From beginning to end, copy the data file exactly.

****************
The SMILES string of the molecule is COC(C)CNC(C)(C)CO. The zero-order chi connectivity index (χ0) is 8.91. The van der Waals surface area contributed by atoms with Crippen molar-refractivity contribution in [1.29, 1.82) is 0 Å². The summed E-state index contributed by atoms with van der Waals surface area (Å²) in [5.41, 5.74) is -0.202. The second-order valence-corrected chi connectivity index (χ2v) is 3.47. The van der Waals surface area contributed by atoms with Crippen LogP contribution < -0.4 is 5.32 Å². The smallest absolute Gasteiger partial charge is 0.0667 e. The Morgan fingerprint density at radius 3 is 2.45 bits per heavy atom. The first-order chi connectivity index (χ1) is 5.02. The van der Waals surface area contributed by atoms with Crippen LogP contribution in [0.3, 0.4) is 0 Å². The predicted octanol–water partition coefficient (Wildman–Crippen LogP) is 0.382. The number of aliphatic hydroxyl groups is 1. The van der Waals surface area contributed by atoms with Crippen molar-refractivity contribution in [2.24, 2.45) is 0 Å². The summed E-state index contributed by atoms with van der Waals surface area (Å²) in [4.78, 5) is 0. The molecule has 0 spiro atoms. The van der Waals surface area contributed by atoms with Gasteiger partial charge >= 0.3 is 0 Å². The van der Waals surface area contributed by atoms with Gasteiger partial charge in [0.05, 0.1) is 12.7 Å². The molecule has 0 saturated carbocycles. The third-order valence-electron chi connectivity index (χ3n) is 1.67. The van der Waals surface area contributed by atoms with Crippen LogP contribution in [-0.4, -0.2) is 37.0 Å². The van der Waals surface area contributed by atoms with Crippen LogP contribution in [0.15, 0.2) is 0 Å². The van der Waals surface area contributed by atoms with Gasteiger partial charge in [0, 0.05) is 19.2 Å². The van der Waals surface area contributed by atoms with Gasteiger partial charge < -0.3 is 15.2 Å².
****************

The SMILES string of the molecule is COC(C)CNC(C)(C)CO. The zero-order chi connectivity index (χ0) is 8.91. The van der Waals surface area contributed by atoms with Crippen molar-refractivity contribution in [1.29, 1.82) is 0 Å². The summed E-state index contributed by atoms with van der Waals surface area (Å²) in [5.41, 5.74) is -0.202. The second-order valence-corrected chi connectivity index (χ2v) is 3.47. The van der Waals surface area contributed by atoms with Crippen LogP contribution < -0.4 is 5.32 Å². The smallest absolute Gasteiger partial charge is 0.0667 e. The Morgan fingerprint density at radius 3 is 2.45 bits per heavy atom. The first-order chi connectivity index (χ1) is 5.02. The van der Waals surface area contributed by atoms with Crippen LogP contribution in [0.3, 0.4) is 0 Å². The predicted octanol–water partition coefficient (Wildman–Crippen LogP) is 0.382. The number of aliphatic hydroxyl groups is 1. The van der Waals surface area contributed by atoms with Crippen molar-refractivity contribution in [2.24, 2.45) is 0 Å². The summed E-state index contributed by atoms with van der Waals surface area (Å²) in [4.78, 5) is 0. The molecule has 0 spiro atoms. The van der Waals surface area contributed by atoms with Gasteiger partial charge >= 0.3 is 0 Å². The van der Waals surface area contributed by atoms with Gasteiger partial charge in [0.05, 0.1) is 12.7 Å². The molecule has 0 saturated carbocycles. The third-order valence-electron chi connectivity index (χ3n) is 1.67. The van der Waals surface area contributed by atoms with Crippen LogP contribution in [-0.4, -0.2) is 37.0 Å². The van der Waals surface area contributed by atoms with Crippen LogP contribution in [0.15, 0.2) is 0 Å². The van der Waals surface area contributed by atoms with Gasteiger partial charge in [0, 0.05) is 19.2 Å². The van der Waals surface area contributed by atoms with Gasteiger partial charge < -0.3 is 15.2 Å².